She explained to me what a therapy dog is (I thought it was a seeing-eye dog at first, but she wasn't blind) and I must admit that her dog's mere presence has a calming effect. The reason why she brought the dog along was because she claimed Magnum loved Dave Eggers' books and stories. She reads Eggers to her dog every night. How sweet is that? We got to talking about traveling and college majors. She kind of reminded me of SNL comedienne Molly Shannon (I'm not a fan of that actress). She was changing her major from biology because she found the talk of climate change and polar bears drowning to be too depressing. Yikes! Her travel experiences are quite extensive, so we talked mostly about that. It was a great conversation.

When I finally arrived to have my moment with Dave Eggers, I asked him about the publishing policy of his McSweeney's. His political views and topics he chooses to write about indicates that his publishing company would be a good fit for the kind of writing that I want to do. I think my novel would be a great addition for McSweeney's, so he said to send it in because he has people on the lookout for a unique novel that fits the company's mission and worldview. I also asked about getting his 826 National organization to Portland (writing labs for high school students). I want to get more involved in writing. Someone at work suggested to me that I should be a writing tutor for people because of my "impressive" writing ability. There's actually a story for that, but I won't be blogging about it because, well...let's just say that I'm a lot like C.D. Bales in the film Roxanne. That's all I'll say about that.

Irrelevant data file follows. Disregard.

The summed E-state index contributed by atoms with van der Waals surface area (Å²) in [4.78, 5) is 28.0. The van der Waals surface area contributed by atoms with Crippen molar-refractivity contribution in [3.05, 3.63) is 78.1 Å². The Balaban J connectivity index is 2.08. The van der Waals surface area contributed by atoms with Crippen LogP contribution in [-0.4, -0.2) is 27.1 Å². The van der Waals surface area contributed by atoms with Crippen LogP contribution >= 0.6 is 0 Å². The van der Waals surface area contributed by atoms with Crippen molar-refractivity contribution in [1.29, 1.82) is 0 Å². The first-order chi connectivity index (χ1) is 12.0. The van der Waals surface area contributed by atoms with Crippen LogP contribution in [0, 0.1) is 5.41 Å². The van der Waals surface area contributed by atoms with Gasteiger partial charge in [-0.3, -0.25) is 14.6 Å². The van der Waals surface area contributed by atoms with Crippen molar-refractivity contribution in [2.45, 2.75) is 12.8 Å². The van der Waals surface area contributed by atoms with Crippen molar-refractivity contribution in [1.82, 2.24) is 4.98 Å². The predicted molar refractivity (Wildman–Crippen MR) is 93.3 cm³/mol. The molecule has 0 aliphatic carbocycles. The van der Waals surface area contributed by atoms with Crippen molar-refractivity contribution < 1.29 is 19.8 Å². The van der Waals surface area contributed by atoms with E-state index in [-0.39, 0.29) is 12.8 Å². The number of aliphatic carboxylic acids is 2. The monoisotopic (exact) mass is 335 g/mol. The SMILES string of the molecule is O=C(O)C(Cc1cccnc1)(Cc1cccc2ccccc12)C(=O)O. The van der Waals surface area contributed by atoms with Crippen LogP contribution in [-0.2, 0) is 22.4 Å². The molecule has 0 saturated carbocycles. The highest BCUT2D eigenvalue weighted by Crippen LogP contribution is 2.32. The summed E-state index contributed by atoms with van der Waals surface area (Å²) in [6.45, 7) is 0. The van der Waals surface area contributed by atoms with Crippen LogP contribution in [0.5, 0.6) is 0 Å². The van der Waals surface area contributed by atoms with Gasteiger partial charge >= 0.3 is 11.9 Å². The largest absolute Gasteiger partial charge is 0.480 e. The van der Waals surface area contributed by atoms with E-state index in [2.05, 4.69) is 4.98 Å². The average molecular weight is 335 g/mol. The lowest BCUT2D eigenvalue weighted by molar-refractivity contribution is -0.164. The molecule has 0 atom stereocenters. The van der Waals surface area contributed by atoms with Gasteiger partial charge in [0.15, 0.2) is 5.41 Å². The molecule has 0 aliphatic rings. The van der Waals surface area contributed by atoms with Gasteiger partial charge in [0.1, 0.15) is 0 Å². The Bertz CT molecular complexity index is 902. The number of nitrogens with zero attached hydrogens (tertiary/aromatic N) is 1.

I wished Eggers well in his career and told him that I enjoyed reading his books and looked forward to his next one (though I still need to buy Zeitoun). After I paid for my copy of The Wild Things, I walked outside to catch the streetcar back to work. A solicitor got me just as I walked out the door of Powell's, wanting me to sign up for some petition. I usually ignore these people, but he captured my interest when he mentioned my Congressman David Wu (whom I have never been impressed with and have been wanting some Democrat to challenge and defeat him in a primary). This guy was gathering signatures for a candidate to run against Wu in the primary. He gave me a flyer of the Democrat who is running and I was impressed: a Navy veteran. Here I was, wondering how I might support a Navy veteran who is running for Congress in Florida (who knows the Chief Petty Officer I worked for in Italy). This might be my ticket to Washington, if one of them wins and is looking for loyal staff members. That there is a viable candidate in my district means I have found a candidate to volunteer for (I haven't been too impressed with Bill Bradbury's campaign, unfortunately, even though he is picking up momentum with the teacher's union endorsement).